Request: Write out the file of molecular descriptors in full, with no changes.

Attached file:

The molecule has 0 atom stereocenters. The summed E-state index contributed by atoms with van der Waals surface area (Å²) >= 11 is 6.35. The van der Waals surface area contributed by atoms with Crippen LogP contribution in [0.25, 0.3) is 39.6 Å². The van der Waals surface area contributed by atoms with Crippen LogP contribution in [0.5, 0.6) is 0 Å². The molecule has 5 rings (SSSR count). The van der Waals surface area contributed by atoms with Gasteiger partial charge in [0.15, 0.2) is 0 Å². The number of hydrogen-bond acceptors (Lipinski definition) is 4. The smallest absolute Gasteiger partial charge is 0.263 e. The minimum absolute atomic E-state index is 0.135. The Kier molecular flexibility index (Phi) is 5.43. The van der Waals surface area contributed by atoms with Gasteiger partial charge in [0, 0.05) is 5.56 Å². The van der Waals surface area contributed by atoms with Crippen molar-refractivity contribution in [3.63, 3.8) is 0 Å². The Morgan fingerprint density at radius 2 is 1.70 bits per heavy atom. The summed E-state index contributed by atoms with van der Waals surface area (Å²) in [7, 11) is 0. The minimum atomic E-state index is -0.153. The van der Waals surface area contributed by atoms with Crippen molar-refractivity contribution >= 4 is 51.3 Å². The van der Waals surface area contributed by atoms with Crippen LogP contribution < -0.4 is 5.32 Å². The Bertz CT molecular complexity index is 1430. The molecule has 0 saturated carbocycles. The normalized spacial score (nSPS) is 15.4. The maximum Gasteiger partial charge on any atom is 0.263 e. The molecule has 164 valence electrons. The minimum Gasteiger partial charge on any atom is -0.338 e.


The molecule has 0 atom stereocenters. The summed E-state index contributed by atoms with van der Waals surface area (Å²) >= 11 is 6.35. The van der Waals surface area contributed by atoms with Crippen LogP contribution in [0.25, 0.3) is 39.6 Å². The van der Waals surface area contributed by atoms with Crippen LogP contribution in [0.5, 0.6) is 0 Å². The molecule has 5 rings (SSSR count). The van der Waals surface area contributed by atoms with Gasteiger partial charge in [0.15, 0.2) is 0 Å². The number of hydrogen-bond acceptors (Lipinski definition) is 4. The smallest absolute Gasteiger partial charge is 0.263 e. The minimum absolute atomic E-state index is 0.135. The Kier molecular flexibility index (Phi) is 5.43. The van der Waals surface area contributed by atoms with Gasteiger partial charge in [0, 0.05) is 5.56 Å². The van der Waals surface area contributed by atoms with Crippen molar-refractivity contribution in [3.63, 3.8) is 0 Å². The Morgan fingerprint density at radius 2 is 1.70 bits per heavy atom. The summed E-state index contributed by atoms with van der Waals surface area (Å²) in [7, 11) is 0. The minimum atomic E-state index is -0.153. The van der Waals surface area contributed by atoms with Crippen molar-refractivity contribution >= 4 is 51.3 Å². The van der Waals surface area contributed by atoms with Crippen LogP contribution < -0.4 is 5.32 Å². The Bertz CT molecular complexity index is 1430. The molecule has 0 saturated carbocycles. The normalized spacial score (nSPS) is 15.4. The maximum Gasteiger partial charge on any atom is 0.263 e. The molecule has 164 valence electrons. The minimum Gasteiger partial charge on any atom is -0.338 e.